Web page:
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EDGAR RICE BURROUGHS - TYPED LETTER SIGNED 10/21/1944 - HFSID 254613

FROM HAWAII TO HIS DAUGHTER JOAN WHO, WITH HER HUSBAND JAMES H. PIERCE, HAD BEEN TARZAN AND JANE ON RADIO   EDGAR RICE BURROUGHS. Typed Letter Signed: "Papa", 1p, 8½x11. Honolulu, Hawaii, 1944 October 21.

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FROM HAWAII TO HIS DAUGHTER JOAN WHO, WITH HER HUSBAND JAMES H. PIERCE, HAD BEEN TARZAN AND JANE ON RADIO
 
EDGAR RICE BURROUGHS.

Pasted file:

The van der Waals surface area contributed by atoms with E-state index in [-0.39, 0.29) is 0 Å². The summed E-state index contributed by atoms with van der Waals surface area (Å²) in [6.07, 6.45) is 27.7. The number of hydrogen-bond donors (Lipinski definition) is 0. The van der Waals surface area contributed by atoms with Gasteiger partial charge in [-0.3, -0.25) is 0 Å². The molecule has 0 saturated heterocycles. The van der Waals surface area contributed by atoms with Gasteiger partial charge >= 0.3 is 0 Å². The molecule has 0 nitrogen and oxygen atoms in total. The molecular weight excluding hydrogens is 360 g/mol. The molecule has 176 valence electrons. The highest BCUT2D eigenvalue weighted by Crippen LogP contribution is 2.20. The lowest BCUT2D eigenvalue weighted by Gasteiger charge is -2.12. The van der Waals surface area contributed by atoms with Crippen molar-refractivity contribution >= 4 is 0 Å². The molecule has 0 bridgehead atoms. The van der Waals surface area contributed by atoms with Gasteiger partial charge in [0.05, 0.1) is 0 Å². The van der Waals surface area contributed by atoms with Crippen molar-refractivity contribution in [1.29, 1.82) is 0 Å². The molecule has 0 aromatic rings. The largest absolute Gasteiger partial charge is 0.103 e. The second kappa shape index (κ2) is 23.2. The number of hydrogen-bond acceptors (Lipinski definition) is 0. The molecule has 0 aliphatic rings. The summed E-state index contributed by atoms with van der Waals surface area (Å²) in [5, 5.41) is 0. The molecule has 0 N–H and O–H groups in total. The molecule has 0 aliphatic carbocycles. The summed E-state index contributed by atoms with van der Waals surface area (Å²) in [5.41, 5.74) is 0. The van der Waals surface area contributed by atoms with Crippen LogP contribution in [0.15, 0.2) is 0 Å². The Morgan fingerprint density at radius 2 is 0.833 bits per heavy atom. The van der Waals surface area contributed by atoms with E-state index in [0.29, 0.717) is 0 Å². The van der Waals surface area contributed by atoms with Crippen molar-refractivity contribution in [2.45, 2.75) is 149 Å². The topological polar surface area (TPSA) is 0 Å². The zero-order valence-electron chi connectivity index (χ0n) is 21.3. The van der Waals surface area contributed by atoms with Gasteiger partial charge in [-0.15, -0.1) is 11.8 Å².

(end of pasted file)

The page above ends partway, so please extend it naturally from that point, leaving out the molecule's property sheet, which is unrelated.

Typed Letter Signed: "Papa", 1p, 8½x11. Honolulu, Hawaii, 1944 October 21. On "Edgar Rice Burroughs/Tarzana, California" stationery, marked "Clipper" at upper right, indicating this was to be sent by air aboard the Clipper. To his daughter. Begins: "Joan darling". In full: "Under separate cover I am mailing to you via steamer some photos that have been cluttering my desk for some time. I thought you might like to look at them and then paste them in your hat. The one in front of Pacific Tramp (General Landon's Liberator) was taken on Mullinex Field, Tarawa, March 27 1944, just before we took off for Kwejalein. From left to right are Col. Clarence Hegy, Capt. Scheur (?), Genl. Landon, ERB, Lt. Col. Jay Rutledge. Another is of Wilma and Phil Bird, ERB, and Kitty Braye (rhymes with zowie), one of the guests at Louise Rogers' party, who dances a mean hula. I didn't have a stomach ache. I was merely holding on to my palpitating heart. Phil is not frightened. He was letting his hair grow so that he could part it again and look like a human being. Wilma, Col. Fielder (his boss) and I had razzed him into it. The third is of your dear old father after Sue Brown had painted on eyebrows and what she thought a mustache should look like. It happened like this. 'Duke' Willey, a man in his fifties, was teamed up in a mixed doubles tennis tournament set with a wahine he didn't like; so he prevailed on me to play with him, taking the part of the kane [man] opposite his wahine [woman]. He put on one of his wife's bathing suits, she painted his face and rouged his lips, and a Red Cross man pasted false eyelashes on him. He was something to look at! And he was in character all the time, mincing and simpering. When I pinched his leg, he slapped me. He was darned good and got a lot of laughs. We lost the set. I don't know when you will get the pictures. I have to get an Army O.K. to send the one of Genl. Landon, and then they will go by steamer mail. You will probably get them around the first of January, if at all. Haven't seen Hulbert for a couple of weeks. He still wants to go home. I wish that he might. I think he would soon get it out of his system. Ralph tells me to stay here, that there is nothing that I could do there; and I know he is right. When am I going to get decent pictures of you and Mike? I have one of Joanne. Just talked with Phil, and he is going to stop at my office on his way home and get the pictures to O.K. Lots of love." HULBERT was Burrough's son. Three years earlier, Hulbert had come to Hawaii to visit his father and the two were playing tennis on the morning of December 7, 1941 when nearby Pearl Harbor was attacked by the Japanese. EDGAR RICE BURROUGHS then served as the oldest war correspondent in the Pacific theatre in WWII and, at times, saw Hulbert who was a war photographer. "DUKE" WILLEY was the manager of the Remington-Rand branch in Honolulu. From June 10th to September 11, 1944, Burroughs wrote Tarzan and the Foreign Legion. The book dedication is to Brigadier General Truman H. Landon, mentioned in this letter. It was in General Landon's B-24, Pacific Tramp, that Burroughs flew on two combat missions and had his first no-nose-wheel-landing. Seventeen years earlier, during a party at Burroughs' Tarzana ranch in 1927, Burroughs had convinced JAMES H. PIERCE, who had acted in a few silents, to play Tarzan in a new film. Taking the role in the silent film Tarzan and the Golden Lion (1927) required Pierce to back out of the aviator part already offered him in Wings; it went to Gary Cooper. In 1928, Pierce married Burrough's daughter Joan, the recipient of this letter; they were married until Joan's death in 1972. Joanne and Mike, children of JOAN BURROUGHS PIERCE (1908-1972) and JAMES H. PIERCE (1900-1983), are each mentioned in this letter. In 1932, Burroughs organized and narrated a Tarzan radio show, casting James as Tarzan and Joan as Jane. The 15-minute serial, broadcast three times weekly, lasted for 364 episodes. Faint pinhead impressions at right margin. Faint pencil erasure below signature. Fine condition.

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